The rabbiteye blueberry (Vaccinium virgatum syn. V. ashei) is a southern type of blueberry produced from the Carolinas to the Gulf Coast states. Production of rabbiteye blueberries was a focus in Texas in the early 21st century.[19] Other important species in North America include V. pallidum, the hillside or dryland blueberry. It is native to the eastern U.S., and common in the Appalachians and the Piedmont of the Southeast. Sparkleberry, V. arboreum, is a common wild species on sandy soils in the Southeast.

Successful blueberry cultivation requires attention to soil pH (acidity) measurements in the acidic range.[20][21][22]

Blueberry bushes often require supplemental fertilization,[21] but over-fertilization with nitrogen can damage plant health, as evidenced by nitrogen-burn visible on the leaves.[20][21]

Growing regions

Worldwide highbush blueberry growing areas

Significant production of highbush blueberries occurs in British Columbia, Maryland, Western Oregon, Michigan, New Jersey, North Carolina, and Washington. The production of southern highbush varieties occurs in California, as varieties originating from University of Florida, Connecticut, New Hampshire, North Carolina State University and Maine have been introduced. Peru, Spain, and Mexico also have significant production, as of 2018 (see Production).[23]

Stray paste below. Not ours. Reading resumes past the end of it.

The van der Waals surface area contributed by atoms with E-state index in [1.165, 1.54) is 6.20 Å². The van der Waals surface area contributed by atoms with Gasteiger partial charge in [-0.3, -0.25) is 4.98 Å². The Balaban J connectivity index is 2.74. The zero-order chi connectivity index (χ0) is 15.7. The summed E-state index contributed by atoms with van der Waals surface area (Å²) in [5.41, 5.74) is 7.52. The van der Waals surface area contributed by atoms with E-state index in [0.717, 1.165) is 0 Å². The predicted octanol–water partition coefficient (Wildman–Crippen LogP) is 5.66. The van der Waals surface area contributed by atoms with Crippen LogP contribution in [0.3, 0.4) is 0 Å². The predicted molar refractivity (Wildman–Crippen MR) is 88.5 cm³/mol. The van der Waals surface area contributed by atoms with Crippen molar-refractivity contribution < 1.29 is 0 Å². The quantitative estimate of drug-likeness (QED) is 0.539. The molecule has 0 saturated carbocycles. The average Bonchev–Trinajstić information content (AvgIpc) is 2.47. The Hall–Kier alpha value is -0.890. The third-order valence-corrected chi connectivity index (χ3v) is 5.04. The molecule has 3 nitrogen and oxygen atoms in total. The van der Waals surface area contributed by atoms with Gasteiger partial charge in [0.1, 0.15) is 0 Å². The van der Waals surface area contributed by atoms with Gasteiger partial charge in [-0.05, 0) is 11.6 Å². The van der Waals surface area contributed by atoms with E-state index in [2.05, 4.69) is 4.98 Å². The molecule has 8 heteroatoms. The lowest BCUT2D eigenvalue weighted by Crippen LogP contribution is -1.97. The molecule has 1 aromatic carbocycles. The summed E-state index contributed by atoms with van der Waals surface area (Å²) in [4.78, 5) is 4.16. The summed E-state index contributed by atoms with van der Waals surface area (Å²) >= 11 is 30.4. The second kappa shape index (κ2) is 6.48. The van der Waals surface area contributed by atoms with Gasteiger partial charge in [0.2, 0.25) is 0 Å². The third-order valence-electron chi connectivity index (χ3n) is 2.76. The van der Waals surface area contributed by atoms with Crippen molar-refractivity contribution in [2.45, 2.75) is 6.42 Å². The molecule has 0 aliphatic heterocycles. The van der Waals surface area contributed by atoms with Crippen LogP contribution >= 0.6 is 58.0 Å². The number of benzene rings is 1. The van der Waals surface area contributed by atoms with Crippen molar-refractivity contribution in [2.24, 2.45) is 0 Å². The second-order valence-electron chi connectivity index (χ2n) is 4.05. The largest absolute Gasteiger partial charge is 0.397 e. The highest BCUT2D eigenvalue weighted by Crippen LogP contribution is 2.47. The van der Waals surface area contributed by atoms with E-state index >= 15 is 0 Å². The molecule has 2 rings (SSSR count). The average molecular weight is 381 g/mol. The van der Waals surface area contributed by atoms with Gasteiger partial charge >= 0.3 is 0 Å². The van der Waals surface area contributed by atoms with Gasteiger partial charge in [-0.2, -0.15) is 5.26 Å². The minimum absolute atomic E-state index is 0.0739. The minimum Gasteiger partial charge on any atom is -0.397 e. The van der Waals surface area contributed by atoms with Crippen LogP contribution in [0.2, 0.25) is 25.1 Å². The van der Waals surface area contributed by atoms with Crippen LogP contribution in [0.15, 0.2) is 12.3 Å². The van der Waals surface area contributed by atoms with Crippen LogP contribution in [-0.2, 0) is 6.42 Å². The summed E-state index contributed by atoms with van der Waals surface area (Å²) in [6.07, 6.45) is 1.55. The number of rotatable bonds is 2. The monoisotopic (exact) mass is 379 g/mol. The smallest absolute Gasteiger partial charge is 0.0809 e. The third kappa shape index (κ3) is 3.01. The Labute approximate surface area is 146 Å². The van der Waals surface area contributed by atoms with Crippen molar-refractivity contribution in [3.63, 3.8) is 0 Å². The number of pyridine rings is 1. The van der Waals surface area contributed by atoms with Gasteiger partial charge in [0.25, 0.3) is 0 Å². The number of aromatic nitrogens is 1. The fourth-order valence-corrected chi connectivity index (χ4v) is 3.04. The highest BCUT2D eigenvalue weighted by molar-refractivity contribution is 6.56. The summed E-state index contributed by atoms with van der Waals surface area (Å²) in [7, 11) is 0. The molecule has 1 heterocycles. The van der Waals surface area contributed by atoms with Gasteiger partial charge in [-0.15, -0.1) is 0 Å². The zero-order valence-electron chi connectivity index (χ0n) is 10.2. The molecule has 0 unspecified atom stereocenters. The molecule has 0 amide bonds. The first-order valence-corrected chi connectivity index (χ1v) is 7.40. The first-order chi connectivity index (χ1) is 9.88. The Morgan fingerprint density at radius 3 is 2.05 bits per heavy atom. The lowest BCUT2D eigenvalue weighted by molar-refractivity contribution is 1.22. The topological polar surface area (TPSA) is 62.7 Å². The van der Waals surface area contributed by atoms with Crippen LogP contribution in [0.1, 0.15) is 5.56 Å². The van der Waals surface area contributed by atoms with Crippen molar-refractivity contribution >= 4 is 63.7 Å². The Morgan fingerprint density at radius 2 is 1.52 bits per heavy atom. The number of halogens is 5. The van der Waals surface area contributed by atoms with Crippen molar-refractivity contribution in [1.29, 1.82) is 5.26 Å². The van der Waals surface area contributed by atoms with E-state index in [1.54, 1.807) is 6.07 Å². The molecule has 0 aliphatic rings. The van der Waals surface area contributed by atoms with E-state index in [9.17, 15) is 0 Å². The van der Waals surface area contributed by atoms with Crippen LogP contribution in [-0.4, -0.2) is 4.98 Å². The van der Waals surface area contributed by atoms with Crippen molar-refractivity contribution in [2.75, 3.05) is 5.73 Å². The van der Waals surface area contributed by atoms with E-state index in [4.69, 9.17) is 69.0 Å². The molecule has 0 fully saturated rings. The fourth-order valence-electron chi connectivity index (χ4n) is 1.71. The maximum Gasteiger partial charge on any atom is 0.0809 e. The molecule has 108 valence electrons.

United States

In 2018, Oregon produced the most cultivated blueberries, recording 59 million kilograms (131 million pounds), an amount slightly exceeding the production by Washington.[24] In descending order of production volume for 2017, other major producers were Georgia, Michigan, New Jersey, California, and North Carolina.[25]

Hammonton, New Jersey, claims to be the "Blueberry Capital of the World",[26] with over 80% of New Jersey's cultivated blueberries coming from this town.[27] Every year the town hosts a large festival which draws thousands of people to celebrate the fruit.[28]

Maine is known for its wild blueberries,[29] but the state's lowbush (wild) and highbush blueberries combined account for 10% of all blueberries grown in North America. Some 44,000 hectares (110,000 acres) are farmed, but only half this acreage is harvested each year due to variations in pruning practices.[30] The wild blueberry is the official fruit of Maine.[31]


Wild blueberry fields in Nova Scotia, Canada

Canadian production of wild and cultivated blueberries in 2015 was 166,000 tonnes valued at $262 million, the largest fruit crop produced nationally accounting for 29% of all fruit value.[32]

British Columbia was the largest Canadian producer of cultivated blueberries, yielding 70,000 tonnes in 2015,[32] the world's largest production of blueberries by region.[33]